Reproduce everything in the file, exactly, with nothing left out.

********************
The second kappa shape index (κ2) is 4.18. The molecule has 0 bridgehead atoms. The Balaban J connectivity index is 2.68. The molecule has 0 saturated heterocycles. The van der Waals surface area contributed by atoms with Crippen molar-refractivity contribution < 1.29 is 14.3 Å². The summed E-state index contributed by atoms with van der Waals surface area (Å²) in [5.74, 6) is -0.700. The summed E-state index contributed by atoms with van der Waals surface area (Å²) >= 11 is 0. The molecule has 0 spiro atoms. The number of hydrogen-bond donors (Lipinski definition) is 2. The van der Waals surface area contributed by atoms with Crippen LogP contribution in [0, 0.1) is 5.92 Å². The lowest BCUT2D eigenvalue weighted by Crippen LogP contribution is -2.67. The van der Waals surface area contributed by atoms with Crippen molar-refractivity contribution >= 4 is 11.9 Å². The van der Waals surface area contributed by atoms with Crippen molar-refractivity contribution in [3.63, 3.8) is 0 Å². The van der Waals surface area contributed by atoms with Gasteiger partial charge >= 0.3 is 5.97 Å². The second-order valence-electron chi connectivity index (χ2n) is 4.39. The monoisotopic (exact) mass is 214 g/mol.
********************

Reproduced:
The second kappa shape index (κ2) is 4.18. The molecule has 0 bridgehead atoms. The Balaban J connectivity index is 2.68. The molecule has 0 saturated heterocycles. The van der Waals surface area contributed by atoms with Crippen molar-refractivity contribution < 1.29 is 14.3 Å². The summed E-state index contributed by atoms with van der Waals surface area (Å²) in [5.74, 6) is -0.700. The summed E-state index contributed by atoms with van der Waals surface area (Å²) >= 11 is 0. The molecule has 0 spiro atoms. The number of hydrogen-bond donors (Lipinski definition) is 2. The van der Waals surface area contributed by atoms with Crippen LogP contribution in [0, 0.1) is 5.92 Å². The lowest BCUT2D eigenvalue weighted by Crippen LogP contribution is -2.67. The van der Waals surface area contributed by atoms with Crippen molar-refractivity contribution >= 4 is 11.9 Å². The van der Waals surface area contributed by atoms with Crippen molar-refractivity contribution in [3.63, 3.8) is 0 Å². The van der Waals surface area contributed by atoms with Gasteiger partial charge >= 0.3 is 5.97 Å². The second-order valence-electron chi connectivity index (χ2n) is 4.39. The monoisotopic (exact) mass is 214 g/mol.